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By eweek  |  Posted 2004-02-19 Email Print this article Print
 
 
 
 
 
 
 


eWEEK: So do you think anybody is going to do a standalone browser? BOSWORTH: You mean a browser that does what I just said?
eWEEK: Well, yeah, but one not tied to a specific platform.
BOSWORTH: I dont think that youre going to see people trying to end run IE. That would be silly. But you can think of IE as a component within something. IE is very well designed to be a component. Look at AOL. AOL uses it as a component today. Some of the Outlook stuff uses it. InfoPath was actually built on top of IE as a component. So I think what you may see is people building stuff that uses IE as a component. So the rendering is still rendering. You use the browser as you do today, but the communication on the back end is richer. Thats what I think is likely to happen, but its hard to say. Youd have to ask whose going to do this. And the only way I see it happening is in the open source community. eWEEK: How can BEA, which seems to be mostly known as an application server vendor, lead this kind of revolution? BOSWORTH: Well, youre asking two questions in one. Im only equipped to answer one. One is a marketing question and the right people to ask that question of are Byron Sebastian and Tod Nielsen. Tod, as you probably know, has extensive marketing experience. And Byron is in my opinion one of the finest people in software today, and is thinking very hard about this problem. Thats not my expertise, which is why I shouldnt be allowed to be the CEO of a company. Ive been one but only because I had to.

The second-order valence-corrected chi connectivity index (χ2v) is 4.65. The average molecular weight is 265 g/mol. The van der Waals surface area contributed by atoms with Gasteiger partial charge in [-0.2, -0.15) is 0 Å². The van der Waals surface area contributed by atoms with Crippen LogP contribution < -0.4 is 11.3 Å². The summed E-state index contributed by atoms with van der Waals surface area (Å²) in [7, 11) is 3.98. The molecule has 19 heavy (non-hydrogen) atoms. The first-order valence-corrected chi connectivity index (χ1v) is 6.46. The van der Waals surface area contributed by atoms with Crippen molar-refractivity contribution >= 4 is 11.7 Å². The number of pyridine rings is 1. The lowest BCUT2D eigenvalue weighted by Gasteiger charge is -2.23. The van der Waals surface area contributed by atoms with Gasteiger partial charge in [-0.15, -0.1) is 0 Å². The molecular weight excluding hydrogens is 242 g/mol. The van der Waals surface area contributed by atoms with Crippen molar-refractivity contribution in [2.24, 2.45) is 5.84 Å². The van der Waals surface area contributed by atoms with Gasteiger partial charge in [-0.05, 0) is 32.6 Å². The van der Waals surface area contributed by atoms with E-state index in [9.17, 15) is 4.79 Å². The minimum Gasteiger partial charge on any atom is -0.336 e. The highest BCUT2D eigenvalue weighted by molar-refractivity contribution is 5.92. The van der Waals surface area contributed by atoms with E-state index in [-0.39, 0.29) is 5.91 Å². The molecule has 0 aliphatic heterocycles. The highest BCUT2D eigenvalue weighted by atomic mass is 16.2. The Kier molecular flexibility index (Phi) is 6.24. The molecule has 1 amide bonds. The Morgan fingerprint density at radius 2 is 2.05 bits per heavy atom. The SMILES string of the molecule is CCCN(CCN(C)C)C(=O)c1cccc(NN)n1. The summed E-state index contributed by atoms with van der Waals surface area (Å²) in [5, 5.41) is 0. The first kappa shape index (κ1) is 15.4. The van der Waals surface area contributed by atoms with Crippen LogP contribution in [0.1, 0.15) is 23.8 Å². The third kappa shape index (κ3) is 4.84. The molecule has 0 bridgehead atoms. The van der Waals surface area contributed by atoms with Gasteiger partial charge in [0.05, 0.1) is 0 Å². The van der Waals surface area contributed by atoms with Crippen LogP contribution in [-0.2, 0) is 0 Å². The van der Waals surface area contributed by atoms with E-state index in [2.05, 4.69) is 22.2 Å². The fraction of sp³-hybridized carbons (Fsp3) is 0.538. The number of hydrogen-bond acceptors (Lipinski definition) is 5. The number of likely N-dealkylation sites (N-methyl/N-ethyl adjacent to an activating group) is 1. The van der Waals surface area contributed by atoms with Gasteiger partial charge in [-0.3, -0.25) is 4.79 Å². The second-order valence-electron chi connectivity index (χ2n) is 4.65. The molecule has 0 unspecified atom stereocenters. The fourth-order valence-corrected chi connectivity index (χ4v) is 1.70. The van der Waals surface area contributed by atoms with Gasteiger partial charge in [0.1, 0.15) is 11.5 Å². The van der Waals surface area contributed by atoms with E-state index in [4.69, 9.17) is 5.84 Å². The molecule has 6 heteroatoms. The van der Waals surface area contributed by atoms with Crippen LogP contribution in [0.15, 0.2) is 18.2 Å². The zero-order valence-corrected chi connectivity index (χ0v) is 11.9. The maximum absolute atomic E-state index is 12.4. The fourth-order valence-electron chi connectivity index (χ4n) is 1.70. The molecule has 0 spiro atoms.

The other question youre asking is technically how could we do it, which is a different question. Technically, I do think my approach is a little bit unique. I brought about 100 people into BEA who had done this. eWEEK: From CrossGain? BOSWORTH: Well, from all over. I bought a company called Westside after BEA bought me [CrossGain]. And Westside had many of the people that helped me build VB and Access. And many of the people that came in with CrossGain had worked for Borland at some point and had worked with me for years. I was asked at one point how can we build an IDE for the rest of us in 18 months when no one can build an IDE in 18 months. I said look the people who are doing this, this is their fifth generation. They built Quick C then they built Visual C. Then they built another and then they did it again. Then they went to CrossGain and built work and theyve been doing this over and over and learning as they go. So I think whats unique about us is we have two separate pieces of DNA in the organization. We have the enterprise DNA that came out of the Tuxedo roots and the WebLogic roots that are massively scalable dont-fall-down roots, which honestly are not Microsofts roots. And then at the same time we now have the DNA of how do you make it mass market and how do you make it easy. And honestly Im pretty proud of what we did in the first place. I started building 8.1 in December of 2001. And 18 months later we shipped a product that really pretty profoundly started to change what you had to know to build a truly scalable, truly asynchronous platform that took advantage of the things you can do in J2EE. Are we done? No. Were not close to done. But from a technical point of view I would argue that what makes us unique is that we bring these two pieces of DNA together. And the understanding of the corporate and the applications developer that weve got, it isnt just me. Thats the point. There are a hundred people like me that we got over all those years of handling and supporting these people. At the same time we bring together this enterprise expertise. And to me that knowledge… And the other thing is we stay focused. BEA is not trying to be a rich client company, BEA is not trying to be a games company, BEA is an enterprise on the server company. The discussion that I had with Alfred when I joined, because we were looking at some acquisitions, was I said lets focus on what we really do well. Lets not do any acquisitions tat would take us off target. So from my point of view thats what we did. We focused very well. And we bring these two very different cultures together very synergistically. So technically I actually think were putting our money where our mouth is. Were inventing at an amazing rate of speed on top of the Java community in a very synergistic way. Both through the JCP [Java Community Process] process or through the open source community as well with things like XML Beans. And were working surprisingly well with IBM on some of this stuff, too, like the SDO [Service Data Objects specification] announcement. eWEEK: How does that play into your mobility strategy?


 
 
 
 
 
 
 
 
 
 
 

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